Boris Johnson has held on to his party’s seat in the Old Bexley and Sidcup by-election, but the Conservative majority was slashed from almost 19,000 to just 4,478.
Louie French, the Tory candidate, won the election with a 51.4 per cent share of the vote, compared with Labour’s 30.8 per cent.
The Liberal Democrat candidate lost her deposit, with 2.5 per cent of the vote.
Richard Tice, who was running in the seat for Reform UK, formerly the Brexit Party, picked up 1,432 votes – a 6.6 per cent share.
The by-election, triggered by the death of the former MP, James Brokenshire, is the first of a series of by-election tests for the Conservatives, following a drop in the party’s performance in the national polls.
The Tories had been expected to hold on to Old Bexley and Sidcup, which has never returned an MP for another party, but the Government is thought to be more concerned about another upcoming vote in North Shropshire on Dec 16, triggered by the resignation of Owen Paterson.
Voters will also elect a new member for Southend West early next year, after the former MP Sir David Amess was killed in October.
Speaking at the count on Friday morning, Mr French paid tribute to Mr Brokenshire, whose rosette he wore as the result was announced.
“He fought for the people of Old Bexley and Sidcup every single day,” he said, adding that his predecessor had an “enormous impact” on local people.
“I’m incredibly proud of the campaign my team and I have run based on the issues that matter to those that live here,” he said.
“Those people sent a clear message. They want an MP that will work with the Government to deliver on their priorities.
“Tonight we made history together, by becoming the first home-grown MP for our area.
“This is the greatest honour of my life and I hope it inspires people to achieve their own dreams.”
Turnout down – with Covid and the cold weather blamed
Turnout in Thursday’s by-election was just 34 per cent, compared with almost 70 per cent in the seat at the last general election in 2019. By-election turnouts are usually lower than in general elections, with an average of 50.9 per cent of voters casting a ballot in by-elections since 1979.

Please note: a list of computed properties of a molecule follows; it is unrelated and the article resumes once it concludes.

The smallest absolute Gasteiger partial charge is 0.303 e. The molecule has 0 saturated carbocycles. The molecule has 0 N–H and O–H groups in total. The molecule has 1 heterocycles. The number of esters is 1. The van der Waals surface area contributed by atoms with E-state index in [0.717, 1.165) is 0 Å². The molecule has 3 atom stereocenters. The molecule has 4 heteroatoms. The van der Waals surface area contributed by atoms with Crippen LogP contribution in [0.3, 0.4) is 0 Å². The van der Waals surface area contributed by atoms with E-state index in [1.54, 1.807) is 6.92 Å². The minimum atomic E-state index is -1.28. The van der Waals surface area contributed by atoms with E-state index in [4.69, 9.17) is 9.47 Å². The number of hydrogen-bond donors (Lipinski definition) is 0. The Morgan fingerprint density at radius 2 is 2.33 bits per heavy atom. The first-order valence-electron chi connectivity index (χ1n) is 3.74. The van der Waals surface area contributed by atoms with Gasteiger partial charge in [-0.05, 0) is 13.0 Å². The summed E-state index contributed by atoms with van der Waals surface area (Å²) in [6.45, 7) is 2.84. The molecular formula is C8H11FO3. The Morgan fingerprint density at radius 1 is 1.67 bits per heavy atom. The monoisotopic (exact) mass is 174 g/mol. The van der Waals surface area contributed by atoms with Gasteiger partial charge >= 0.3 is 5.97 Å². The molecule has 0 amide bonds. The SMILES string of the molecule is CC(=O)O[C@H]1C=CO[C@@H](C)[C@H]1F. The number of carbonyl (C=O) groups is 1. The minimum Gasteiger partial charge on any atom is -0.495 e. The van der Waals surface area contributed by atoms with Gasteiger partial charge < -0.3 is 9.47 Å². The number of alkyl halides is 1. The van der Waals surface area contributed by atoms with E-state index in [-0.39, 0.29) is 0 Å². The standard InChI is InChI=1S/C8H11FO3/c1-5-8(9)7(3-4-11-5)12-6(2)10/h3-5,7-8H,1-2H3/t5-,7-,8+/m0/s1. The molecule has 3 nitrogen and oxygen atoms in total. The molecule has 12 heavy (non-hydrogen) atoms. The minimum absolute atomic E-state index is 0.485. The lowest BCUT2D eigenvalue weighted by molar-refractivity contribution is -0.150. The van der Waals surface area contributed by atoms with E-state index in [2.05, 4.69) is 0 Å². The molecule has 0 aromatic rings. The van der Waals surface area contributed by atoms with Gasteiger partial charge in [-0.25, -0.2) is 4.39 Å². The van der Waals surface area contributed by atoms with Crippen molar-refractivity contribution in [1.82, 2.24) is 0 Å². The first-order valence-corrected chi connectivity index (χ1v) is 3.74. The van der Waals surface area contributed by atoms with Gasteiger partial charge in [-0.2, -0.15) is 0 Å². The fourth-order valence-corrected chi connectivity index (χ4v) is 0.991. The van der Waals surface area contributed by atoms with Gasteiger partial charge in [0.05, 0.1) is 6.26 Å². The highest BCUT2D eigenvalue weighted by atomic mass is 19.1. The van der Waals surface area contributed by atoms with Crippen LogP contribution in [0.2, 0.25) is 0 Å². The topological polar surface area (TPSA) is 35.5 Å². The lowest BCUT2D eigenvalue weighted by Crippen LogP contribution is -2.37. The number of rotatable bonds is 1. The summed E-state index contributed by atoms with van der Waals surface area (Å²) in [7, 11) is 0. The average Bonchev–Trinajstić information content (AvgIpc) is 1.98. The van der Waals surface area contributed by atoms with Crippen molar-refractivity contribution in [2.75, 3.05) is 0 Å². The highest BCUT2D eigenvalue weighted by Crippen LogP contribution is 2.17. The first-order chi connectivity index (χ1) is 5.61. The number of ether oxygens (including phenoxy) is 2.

Local sources speculated that cold weather, concern about the omicron variant of coronavirus and voters working from home contributed to the low turnout.
Canvassers on the doorstep during the campaign said voters were concerned about recent increases in the cost of fuel and energy, allegations of sleaze in Westminster and migrants crossing the Channel in small boats.
Richard Tice, the Reform candidate, said the result was “a rejection of Boris Johnson personally”.
The poll follows two positive by-elections for the Conservatives in Batley and Spen and Hartlepool, where voters bucked the usual trend by swinging towards the Government.
But in another vote in Chesham and Amersham in June, Mr Johnson lost a formerly safe Tory seat to the Liberal Democrats.
Mr French is a former deputy leader of Bexley council who lives locally and works in finance. He becomes the latest in an unbroken series of Conservative MPs representing the seat since it was created in 1983.
Mr Brokenshire was a former Northern Ireland Secretary and Housing Secretary, who served in Cabinet under Theresa May’s premiership.
He represented Old Bexley and Sidcup for 11 years, and secured a majority of 18,952 at the 2019 election, before resigning from his role as a junior Home Office minister in Mr Johnson’s government for health reasons in July.
The seat was also held by Sir Edward Heath, Prime Minister between 1970 and 1974.
Prior to the seat’s creation, Sir Edward represented two former constituencies in the area that were later abolished.